The home stroke rehabilitation and monitoring system trial: a randomized controlled trial


  • Conflict of interest: Dr. Wolf is Chairman of the Scientific Advisory Board for Kinetic Muscles Inc., and is a paid consultant for Kinetic Muscles Inc. Sharon Buchanan is a paid consultant for Kinetic Muscles Inc. No other authors have any financial relationship with Kinetic Muscles Inc.
  • Funding: This study was supported by RC3NS070646 from the National Institute of Neurological Disorders and Stroke to Jim Koeneman, SLW and JLA. Clinical trial registration number NCT01144715.

Correspondence: Jay L. Alberts, Cleveland Clinic, 9500 Euclid Avenue, Cleveland, Ohio, USA.




Because many individuals poststroke lack access to the quality and intensity of rehabilitation to improve upper extremity motor function, a home-based robotic-assisted upper extremity rehabilitation device is being paired with an individualized home exercise program.


The primary aim of this project is to determine the effectiveness of robotic-assisted home therapy compared with a home exercise program on upper extremity motor recovery and health-related quality of life for stroke survivors in rural and underserved locations. The secondary aim is to explore whether initial degree of motor function of the upper limb may be a factor in predicting the extent to which patients with stroke may be responsive to a home therapy approach. We hypothesize that the home exercise program intervention, when enhanced with robotic-assisted therapy, will result in significantly better outcomes in motor function and quality of life.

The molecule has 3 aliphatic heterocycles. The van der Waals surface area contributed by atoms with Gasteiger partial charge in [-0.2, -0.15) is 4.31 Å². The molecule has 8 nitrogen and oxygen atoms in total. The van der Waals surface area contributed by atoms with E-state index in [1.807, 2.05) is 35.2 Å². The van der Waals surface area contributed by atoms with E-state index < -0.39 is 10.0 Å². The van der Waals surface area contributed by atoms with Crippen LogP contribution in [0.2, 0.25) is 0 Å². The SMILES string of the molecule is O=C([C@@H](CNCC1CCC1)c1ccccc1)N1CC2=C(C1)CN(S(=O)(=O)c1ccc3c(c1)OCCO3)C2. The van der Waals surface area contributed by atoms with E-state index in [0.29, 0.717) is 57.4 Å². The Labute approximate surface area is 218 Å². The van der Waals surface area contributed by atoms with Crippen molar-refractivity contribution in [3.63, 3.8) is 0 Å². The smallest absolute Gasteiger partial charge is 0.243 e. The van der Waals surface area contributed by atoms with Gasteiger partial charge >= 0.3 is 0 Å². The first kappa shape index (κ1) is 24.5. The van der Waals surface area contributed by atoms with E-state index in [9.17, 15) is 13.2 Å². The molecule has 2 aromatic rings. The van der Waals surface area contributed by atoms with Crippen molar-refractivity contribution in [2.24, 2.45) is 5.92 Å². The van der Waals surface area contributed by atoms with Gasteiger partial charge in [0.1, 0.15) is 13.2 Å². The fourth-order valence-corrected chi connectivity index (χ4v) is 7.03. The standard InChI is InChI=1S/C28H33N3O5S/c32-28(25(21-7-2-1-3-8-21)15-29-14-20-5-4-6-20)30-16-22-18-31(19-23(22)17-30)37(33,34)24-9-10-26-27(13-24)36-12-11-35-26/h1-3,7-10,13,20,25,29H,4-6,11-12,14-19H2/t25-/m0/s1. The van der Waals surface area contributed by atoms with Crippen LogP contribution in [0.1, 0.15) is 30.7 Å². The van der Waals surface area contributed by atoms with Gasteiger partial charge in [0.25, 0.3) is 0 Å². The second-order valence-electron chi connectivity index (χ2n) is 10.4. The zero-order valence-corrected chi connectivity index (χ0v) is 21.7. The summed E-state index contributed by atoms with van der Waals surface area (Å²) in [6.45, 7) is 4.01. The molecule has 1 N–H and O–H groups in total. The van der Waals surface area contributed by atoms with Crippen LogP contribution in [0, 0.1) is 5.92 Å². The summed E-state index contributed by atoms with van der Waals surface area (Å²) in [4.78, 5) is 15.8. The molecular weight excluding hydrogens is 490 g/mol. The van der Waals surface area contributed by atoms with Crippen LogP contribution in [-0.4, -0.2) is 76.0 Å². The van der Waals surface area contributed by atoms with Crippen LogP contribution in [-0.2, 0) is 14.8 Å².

A total of 96 participants within six-months of a single, unilateral ischemic, or hemorrhagic stroke will be recruited in this prospective, single-blind, multisite randomized clinical trial.

Study Outcomes

The primary outcome is the change in upper extremity function using the Action Research Arm Test. Secondary outcomes include changes in: upper extremity function (Wolf Motor Function Test), upper extremity impairment (upper extremity portion of the Fugl-Meyer Test), self-reported quality of life (Stroke Impact Scale), and affect (Centers for Epidemiologic Studies Depression Scale).


Similar or greater improvements in upper extremity function using the combined robotic home exercise program intervention compared with home exercise program alone will be interpreted as evidence that supports the introduction of in-home technology to augment the recovery of function poststroke.